The Imitation of Christ by Thomas à Kempis, Book III Chapter XXVII: ”How Self-love Greatly Withdraws Us from the Sovereign Good” (first entry)
These opening words that Kempis puts on Christ’s lips are an appropriate way to begin a chapter on not being attached to worldly honors and not being zealous for profane ambitions. The disciple later responds with a plea for heavenly wisdom in dealing with the harmful allure of this transitory life.
|Today’s first reading: Mt 20:20-28
For the Feast of Saint James (the Greater), Apostle, we are presented this episode in which this man and his brother, John, ask their mother (apparently) to intercede with Jesus on their behalf regarding their desire to sit on thrones astride their Master in heaven. Jesus cannot promise them these posts, but He does ensure that they will suffer for Him in this life. Understandably, the other apostles are fuming at these two for their boldness. Jesus uses this opportunity to tell them all that they must be servants, even slaves, of others, to be considered “great” and to be ranked “first.”
Kenosis: literally, the act of emptying; in Christian theology it is “the voluntary renunciation by Christ of his right to divine privilege in his humble acceptance of human status” (from Hardon’s Modern Catholic Dictionary). No one emptied himself more than the Second Person of the Trinity (see Phil 2:6). God became man. He became our servant by giving His entire self to us so that we might be able to give our entire selves to Him and to each other. Further along in Matthew, Jesus says,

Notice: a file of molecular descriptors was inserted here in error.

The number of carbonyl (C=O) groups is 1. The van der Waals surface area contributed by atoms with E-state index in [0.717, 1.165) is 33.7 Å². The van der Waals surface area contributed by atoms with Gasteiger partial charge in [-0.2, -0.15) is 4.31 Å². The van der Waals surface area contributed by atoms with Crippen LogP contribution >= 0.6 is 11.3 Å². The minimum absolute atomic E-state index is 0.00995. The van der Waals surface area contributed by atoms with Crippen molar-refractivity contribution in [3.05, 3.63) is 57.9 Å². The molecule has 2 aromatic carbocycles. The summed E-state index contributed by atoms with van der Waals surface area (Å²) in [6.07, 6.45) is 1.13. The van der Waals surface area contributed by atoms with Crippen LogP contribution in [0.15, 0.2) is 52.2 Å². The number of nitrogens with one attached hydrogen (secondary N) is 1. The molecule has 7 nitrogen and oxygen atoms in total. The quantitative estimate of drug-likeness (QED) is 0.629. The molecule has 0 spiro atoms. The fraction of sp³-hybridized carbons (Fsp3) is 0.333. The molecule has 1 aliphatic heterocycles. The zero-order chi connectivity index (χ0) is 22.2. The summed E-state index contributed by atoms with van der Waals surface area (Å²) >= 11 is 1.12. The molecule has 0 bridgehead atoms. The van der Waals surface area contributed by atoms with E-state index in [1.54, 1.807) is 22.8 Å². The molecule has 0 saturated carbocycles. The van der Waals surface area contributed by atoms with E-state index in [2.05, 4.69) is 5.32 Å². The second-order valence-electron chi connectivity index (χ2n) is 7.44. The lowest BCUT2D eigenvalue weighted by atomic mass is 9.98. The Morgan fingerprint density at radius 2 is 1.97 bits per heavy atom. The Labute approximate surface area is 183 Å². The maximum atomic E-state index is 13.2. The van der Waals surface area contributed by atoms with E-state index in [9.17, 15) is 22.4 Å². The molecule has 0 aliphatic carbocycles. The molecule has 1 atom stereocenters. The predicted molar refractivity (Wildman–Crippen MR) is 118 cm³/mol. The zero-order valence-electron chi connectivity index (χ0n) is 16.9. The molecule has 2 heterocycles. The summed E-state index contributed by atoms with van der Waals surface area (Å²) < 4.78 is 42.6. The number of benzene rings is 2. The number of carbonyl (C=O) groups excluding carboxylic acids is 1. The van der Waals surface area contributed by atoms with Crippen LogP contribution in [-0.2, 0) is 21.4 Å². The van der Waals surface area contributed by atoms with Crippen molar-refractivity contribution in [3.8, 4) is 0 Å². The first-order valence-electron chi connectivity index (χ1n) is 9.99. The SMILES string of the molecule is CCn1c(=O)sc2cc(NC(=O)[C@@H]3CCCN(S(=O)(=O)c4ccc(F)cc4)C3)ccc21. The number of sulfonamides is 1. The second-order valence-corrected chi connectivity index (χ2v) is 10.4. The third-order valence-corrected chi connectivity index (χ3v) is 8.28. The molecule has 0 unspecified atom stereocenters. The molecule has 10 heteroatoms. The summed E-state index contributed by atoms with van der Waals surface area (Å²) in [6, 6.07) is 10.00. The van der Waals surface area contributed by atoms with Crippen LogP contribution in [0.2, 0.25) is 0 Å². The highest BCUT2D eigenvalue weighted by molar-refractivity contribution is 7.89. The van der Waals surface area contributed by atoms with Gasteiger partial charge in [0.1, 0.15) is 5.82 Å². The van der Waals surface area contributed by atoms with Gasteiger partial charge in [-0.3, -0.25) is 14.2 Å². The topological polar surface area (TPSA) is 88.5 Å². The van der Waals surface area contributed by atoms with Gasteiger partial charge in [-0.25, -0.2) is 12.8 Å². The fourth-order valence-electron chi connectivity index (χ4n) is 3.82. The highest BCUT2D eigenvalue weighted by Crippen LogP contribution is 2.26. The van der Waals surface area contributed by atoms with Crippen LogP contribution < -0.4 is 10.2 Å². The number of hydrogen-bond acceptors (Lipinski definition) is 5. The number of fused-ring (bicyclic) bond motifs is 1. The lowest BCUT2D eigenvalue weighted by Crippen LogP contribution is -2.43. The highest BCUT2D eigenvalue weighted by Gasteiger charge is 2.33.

Amen, I say to you, what you did not do for one of these least ones, you did not do for me. And these will go off to eternal punishment, but the righteous to eternal life. (Mt 25:45-46)
These are the last words of His public ministry (although one could certainly argue His cries from the cross were for all to hear as well). It is always good to note, in a special way, the message of the Gospel at the beginning and end of scenes or stories for particular insights. That is certainly the case here. Jesus leaves the public scene with the demanding call to love others and, in doing so, loving Him. Not doing so, as indicated in the passage above, has eternal consequences.
It is difficult to give up pieces of ourselves: our attachments, our goods, our time, our selfishness. The Divine Artist chips away, though, seeking to reveal the true beauty of the person made very good in the beginning. It is only in submitting to the chisel of the Heavenly Sculptor, though, that we may attain those great paradoxes of Christianity: becoming great entails becoming nothing; becoming first means becoming last; attaining fullness of life requires emptying oneself. James certainly learned this lesson: he was the first apostle to be martyred (Acts 12:1-2).
St. James the Greater, help us and pray for us!